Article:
My son got some interesting literacy homework last week. He was given a small list of settings, and then tasked with writing story openings that would put the reader in them, without naming them.
He had to start stories set in a school, a park and a……VIDEO shop.
“What’s a video shop, Dad?” he asked.
Apart from the teacher clearly needing to update this piece of homework, it was a prompt to ponder things that my child will not experience or have knowledge of from the past.
The olden days, as he puts it.
When I was his age, or very near it, one of my best friends at school owned, and lived above, a video rental shop. I thought he’d got the coolest home.
While I had to trot round the corner – and put a deep voice on – to rent out a copy of Conan the Barbarian, he just had to go downstairs and pick from a vast library of films on tape.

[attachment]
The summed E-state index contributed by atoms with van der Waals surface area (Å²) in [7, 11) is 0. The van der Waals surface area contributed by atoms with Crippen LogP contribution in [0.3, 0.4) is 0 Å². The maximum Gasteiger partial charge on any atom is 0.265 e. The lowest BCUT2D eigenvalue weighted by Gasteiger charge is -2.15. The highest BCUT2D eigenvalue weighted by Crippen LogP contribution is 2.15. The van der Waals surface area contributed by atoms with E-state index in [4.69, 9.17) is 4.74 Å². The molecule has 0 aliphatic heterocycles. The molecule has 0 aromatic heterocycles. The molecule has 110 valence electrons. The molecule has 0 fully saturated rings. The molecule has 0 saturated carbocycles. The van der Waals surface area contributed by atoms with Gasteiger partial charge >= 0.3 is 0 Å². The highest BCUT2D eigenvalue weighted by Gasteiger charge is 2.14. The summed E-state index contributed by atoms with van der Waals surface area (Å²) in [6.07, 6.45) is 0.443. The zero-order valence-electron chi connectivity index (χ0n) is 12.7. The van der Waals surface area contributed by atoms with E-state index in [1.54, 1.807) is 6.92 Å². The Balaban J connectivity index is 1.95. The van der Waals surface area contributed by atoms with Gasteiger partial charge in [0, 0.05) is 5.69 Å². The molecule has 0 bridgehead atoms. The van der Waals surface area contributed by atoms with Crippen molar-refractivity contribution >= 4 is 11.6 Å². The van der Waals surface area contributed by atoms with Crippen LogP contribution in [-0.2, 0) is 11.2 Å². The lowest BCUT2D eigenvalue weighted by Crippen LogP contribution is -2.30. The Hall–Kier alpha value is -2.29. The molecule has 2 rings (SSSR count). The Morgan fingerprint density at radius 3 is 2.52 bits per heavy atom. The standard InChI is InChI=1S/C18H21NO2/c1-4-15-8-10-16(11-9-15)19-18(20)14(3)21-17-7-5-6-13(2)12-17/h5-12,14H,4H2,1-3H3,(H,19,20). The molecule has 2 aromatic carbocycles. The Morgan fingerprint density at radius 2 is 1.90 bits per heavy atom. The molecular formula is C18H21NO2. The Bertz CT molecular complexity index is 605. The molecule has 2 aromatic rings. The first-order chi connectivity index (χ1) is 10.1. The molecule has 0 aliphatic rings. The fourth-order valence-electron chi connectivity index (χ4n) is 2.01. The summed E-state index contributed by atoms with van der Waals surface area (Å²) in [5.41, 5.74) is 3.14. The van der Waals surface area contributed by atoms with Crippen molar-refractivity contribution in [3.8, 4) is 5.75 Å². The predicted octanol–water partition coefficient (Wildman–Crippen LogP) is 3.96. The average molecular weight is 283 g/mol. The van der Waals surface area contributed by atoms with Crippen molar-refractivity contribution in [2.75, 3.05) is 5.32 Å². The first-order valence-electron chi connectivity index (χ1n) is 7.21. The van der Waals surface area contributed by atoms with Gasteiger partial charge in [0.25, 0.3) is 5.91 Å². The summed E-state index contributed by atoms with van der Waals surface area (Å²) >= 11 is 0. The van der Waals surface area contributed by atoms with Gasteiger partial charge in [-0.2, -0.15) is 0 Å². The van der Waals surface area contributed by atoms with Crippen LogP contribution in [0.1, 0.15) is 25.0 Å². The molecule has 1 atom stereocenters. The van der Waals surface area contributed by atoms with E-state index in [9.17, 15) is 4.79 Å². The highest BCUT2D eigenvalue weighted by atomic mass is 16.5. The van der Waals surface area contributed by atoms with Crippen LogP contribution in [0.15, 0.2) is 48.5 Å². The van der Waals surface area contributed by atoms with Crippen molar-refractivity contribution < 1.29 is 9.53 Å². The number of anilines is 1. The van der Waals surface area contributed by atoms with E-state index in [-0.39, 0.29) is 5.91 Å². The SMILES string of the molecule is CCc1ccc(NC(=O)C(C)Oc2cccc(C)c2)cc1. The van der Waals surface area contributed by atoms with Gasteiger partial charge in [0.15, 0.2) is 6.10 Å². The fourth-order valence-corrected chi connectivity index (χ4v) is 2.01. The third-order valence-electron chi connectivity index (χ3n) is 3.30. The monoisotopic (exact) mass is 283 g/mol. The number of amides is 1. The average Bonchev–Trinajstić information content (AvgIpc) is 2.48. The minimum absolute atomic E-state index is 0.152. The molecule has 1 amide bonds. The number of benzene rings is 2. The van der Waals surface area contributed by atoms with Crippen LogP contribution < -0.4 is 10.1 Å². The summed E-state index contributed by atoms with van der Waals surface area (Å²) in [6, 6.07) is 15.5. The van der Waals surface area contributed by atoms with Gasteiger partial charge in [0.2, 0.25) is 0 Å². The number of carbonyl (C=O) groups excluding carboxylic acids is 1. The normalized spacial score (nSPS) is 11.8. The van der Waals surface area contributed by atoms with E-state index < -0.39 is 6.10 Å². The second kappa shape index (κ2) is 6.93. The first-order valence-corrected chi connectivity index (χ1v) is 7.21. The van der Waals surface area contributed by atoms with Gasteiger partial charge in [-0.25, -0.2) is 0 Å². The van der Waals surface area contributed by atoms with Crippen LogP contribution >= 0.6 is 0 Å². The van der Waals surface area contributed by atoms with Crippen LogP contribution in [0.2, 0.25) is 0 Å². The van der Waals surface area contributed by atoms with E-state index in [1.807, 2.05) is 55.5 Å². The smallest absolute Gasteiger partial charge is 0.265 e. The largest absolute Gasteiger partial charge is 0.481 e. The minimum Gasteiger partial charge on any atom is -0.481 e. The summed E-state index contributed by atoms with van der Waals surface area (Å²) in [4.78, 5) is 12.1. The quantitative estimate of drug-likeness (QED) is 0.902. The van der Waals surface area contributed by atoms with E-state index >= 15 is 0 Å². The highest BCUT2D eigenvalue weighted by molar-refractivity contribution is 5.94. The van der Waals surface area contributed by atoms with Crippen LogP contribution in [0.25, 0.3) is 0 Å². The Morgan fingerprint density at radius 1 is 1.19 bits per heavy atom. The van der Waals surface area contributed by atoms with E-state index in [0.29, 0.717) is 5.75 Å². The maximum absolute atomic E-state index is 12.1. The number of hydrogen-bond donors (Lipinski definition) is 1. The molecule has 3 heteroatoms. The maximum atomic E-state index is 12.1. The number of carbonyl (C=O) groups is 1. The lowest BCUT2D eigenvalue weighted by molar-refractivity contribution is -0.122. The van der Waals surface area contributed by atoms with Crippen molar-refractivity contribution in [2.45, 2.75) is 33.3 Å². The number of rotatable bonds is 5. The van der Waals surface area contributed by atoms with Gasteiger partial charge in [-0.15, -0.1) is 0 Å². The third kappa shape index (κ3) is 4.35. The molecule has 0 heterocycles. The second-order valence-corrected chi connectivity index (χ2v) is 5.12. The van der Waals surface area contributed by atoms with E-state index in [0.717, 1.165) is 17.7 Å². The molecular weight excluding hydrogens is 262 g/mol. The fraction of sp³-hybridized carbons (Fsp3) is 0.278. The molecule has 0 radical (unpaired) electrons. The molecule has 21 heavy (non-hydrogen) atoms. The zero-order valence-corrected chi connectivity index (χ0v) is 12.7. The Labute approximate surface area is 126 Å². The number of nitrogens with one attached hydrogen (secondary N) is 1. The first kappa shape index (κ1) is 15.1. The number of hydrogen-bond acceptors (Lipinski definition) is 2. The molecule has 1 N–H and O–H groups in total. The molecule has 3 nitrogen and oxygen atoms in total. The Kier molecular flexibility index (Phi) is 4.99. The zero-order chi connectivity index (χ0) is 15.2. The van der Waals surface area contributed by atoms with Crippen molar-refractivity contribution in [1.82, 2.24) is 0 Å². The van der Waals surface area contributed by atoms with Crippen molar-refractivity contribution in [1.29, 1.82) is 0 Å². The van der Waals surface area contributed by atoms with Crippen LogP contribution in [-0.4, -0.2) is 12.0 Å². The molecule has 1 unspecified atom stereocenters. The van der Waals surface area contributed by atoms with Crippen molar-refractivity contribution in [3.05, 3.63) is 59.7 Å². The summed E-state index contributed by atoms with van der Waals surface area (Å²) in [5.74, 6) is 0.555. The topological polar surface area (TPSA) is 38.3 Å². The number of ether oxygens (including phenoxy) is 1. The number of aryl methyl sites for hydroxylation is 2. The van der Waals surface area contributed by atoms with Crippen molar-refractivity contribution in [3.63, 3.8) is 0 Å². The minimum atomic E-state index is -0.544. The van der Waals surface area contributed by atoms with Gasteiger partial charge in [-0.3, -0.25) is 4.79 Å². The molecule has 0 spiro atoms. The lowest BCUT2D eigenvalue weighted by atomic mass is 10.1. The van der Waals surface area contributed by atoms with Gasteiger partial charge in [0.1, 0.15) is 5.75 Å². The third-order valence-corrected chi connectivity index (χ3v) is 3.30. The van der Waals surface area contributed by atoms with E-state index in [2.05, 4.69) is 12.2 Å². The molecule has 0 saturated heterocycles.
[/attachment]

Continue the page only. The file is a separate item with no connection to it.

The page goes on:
I’m not so sure it was the paradise I envied, but still, pretty sweet, while it lasted.
I can recall the introduction of the CD and the DVD, and the crushing impact they eventually had on the cassette and video.
I’m sure my mate - Robert from the video shop - remembers it more vividly than me.
But is today really that different to those ‘olden’ ones I remember?
My own childhood was littered with moments of quizzing my parents: What was it like in the olden days?
Now I understand why they took a little umbrage with my assumption that their past could be considered from a yesteryear era.
Guess I’m part of the olden days. At least the ones that my son thinks of as that.
And, put it done to experience, I think we did a pretty good job of getting his homework done.